That's pretty much it: I've got some other miscellaneous apps on there, but the ones I've mentioned above are the ones I use all the time; those apps have made the iPhone far more than just a phone and/or PDA to me. Naturally I also use it to watch movies, email, text, and all that as well, but if you're not sporting at least a handful of apps, you're not getting the full bang out of your iPhone.

As always, thanks for reading, any questions or comments, feel free,

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Monday, May 11, 2009

Climbing Mount iPhone Developerest: At the Foot (Getting it Up and Running)

If you didn't know from the blog description or my profile, I'm a software developer by trade. I've worked for American Express R&D, Microsoft, count Citigroup, Spectrum/IEEE and Thomson Reuters among my current project clients, and have run my own cottage dev shop for five years (lucratively enough to make a living, thank the powers).

My specialty for quite some time, actually as long ago as 10 of my 15 years in the field, has been, on top of competency with Java, .Net, PHP, and assorted ECMA scripting languages and whatnot, ActionScript development. I don't consider myself a "Flash" developer; "ActionScript programmer" is more accurate, though these days, I would add "Flex Developer" as well, since I work with and manage resources for some pretty big Flex projects. Facebook development is also up my alley, I actually was a paid reviewer for both O'Reilly Facebook dev books, but on the tech side, that really boils down to skill with ActionScript, JavaScript, and PHP (I do understand that integration of the social graph is another and equally important matter).

Note: Check out my Facebook Sudoku app, Planet Sudoku, at

Based on a history of development tools and languages that focus on the UI, and the fact that I own an iPhone and find it indispensable, it's probably no surprise that I got interested in iPhone development.

So there you are one day, saying out loud to nobody in particular (well, I do that now and then anyway), "I gotta get this rolling," and off we go.

Note: I'm aware of the open source alternatives to the official Apple SDK and so on; at this point, I'm only interested in being a fully legit, licensed, Apple iPhone developer, particularly because Apple makes it clear that any unsanctioned use means no App Store approval. I'm sure I won't be good enough to fool them for a long time, if ever, and I'm not prepared to take up the Jolly Roger for that cause right now.

So, my learning process, in a nutshell:

- Get a beta or something of the dev kit.
- Get the language book.
- Put on the strong black tea.
- For a month or so, allocate the time used for relaxing, working out, and playing guitar, to going through the samples, cursing at the screen, eventually figuring out how to make hello world appear when you click a button, getting the eventing mechanisms straight, learning how to call and use data, figuring out how to manipulate images...all the key stuff that you'd have to understand to be able to translate requirements, into features, into an app.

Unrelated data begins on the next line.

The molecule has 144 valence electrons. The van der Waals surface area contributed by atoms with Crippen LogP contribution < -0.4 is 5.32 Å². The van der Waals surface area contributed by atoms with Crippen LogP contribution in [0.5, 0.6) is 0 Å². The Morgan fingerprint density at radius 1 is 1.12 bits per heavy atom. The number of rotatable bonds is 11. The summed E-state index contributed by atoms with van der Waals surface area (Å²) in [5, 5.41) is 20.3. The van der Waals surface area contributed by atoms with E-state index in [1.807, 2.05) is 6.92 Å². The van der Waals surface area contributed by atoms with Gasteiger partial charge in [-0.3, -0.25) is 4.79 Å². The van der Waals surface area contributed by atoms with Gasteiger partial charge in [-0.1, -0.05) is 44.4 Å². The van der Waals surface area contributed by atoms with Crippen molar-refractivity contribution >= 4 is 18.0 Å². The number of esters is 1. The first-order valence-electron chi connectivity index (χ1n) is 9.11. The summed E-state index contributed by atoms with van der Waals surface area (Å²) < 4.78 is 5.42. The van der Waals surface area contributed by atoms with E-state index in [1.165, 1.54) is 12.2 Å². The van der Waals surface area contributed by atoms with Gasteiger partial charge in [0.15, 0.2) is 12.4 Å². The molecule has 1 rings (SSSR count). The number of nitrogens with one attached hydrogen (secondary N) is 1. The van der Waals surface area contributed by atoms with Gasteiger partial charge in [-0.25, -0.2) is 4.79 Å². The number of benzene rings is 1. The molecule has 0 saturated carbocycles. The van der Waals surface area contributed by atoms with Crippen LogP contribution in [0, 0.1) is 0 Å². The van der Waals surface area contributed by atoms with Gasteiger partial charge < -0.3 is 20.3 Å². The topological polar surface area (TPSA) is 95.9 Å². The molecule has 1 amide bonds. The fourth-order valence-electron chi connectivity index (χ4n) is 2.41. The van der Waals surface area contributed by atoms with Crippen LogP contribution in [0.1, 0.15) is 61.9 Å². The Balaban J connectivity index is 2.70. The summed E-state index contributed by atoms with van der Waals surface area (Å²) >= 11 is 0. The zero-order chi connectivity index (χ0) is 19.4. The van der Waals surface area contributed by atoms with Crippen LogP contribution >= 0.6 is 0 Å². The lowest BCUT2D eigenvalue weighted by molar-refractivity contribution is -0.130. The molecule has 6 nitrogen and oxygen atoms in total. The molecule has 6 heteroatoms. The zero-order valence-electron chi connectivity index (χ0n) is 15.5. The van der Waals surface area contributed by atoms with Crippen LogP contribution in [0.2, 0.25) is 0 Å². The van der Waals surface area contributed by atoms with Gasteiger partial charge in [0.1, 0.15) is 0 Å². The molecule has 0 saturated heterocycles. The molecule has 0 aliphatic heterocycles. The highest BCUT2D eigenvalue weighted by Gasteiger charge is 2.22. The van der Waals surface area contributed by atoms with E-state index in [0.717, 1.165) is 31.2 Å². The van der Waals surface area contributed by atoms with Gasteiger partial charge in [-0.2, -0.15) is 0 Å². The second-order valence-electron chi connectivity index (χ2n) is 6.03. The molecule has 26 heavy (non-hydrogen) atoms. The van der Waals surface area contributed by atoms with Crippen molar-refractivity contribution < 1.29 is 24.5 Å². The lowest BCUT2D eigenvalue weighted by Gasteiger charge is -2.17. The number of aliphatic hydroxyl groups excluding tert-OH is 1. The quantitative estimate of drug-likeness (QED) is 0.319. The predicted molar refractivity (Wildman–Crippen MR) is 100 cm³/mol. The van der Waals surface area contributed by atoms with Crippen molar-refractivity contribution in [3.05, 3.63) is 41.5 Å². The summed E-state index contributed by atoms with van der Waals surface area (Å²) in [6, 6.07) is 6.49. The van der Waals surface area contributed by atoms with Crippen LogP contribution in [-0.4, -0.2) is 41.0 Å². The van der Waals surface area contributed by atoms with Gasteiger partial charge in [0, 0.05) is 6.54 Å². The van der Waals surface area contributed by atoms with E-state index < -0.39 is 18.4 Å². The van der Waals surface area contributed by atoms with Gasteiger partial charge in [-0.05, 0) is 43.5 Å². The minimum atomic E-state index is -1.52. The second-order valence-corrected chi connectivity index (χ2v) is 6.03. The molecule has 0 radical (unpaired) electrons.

- Find the useful community resources (often done by googling for things that either seem broken in the book, or just because you know from experience there has to be a better way to do a certain something)
- See if any frameworks I already work with exist for the given environment (e.g. PureMVC for iPhone).

FYI, PureMVC for iPhone: I will more than likely blog my experience with this port some day.

- See if you can find some practice certification material, or get the cert book; this is important to me not because I necessarily want to get certified (I used to take certification seriously, I don't anymore, but that's a topic for another day), but it's valuable to me to make sure I understand what's considered "essential" areas for a given technology.
- Maybe take a class or two. Instruction can never hurt, and it shows real interest to a potential client. This can be costly, but it's a write off.
- Avoid the design-time GUI tool until I know how to create basic applications with just the language. I firmly believe, if you don't know how the basic plumbing works and depend entirely on the UI design tool, and something doesn't work the way you expect, you'll be seriously behind the 8-ball.

That's how I've always done it, it's always worked, and that's how I intended to start my climb up Mt. iPhone Develeporest.


- Go to the iPhone Developer Center,

Tutorials, community, and download for the dev tool, XCode. So far so good, several of my steps knocked right out.

- Get the language book.

I got this one first, and recommend it, but I'll say it right now, it is NOT enough, even to get you started: iPhone SDK Application Development, O'Reilly, Jonathan Zdziarski.

I say "NOT enough" for two main reasons: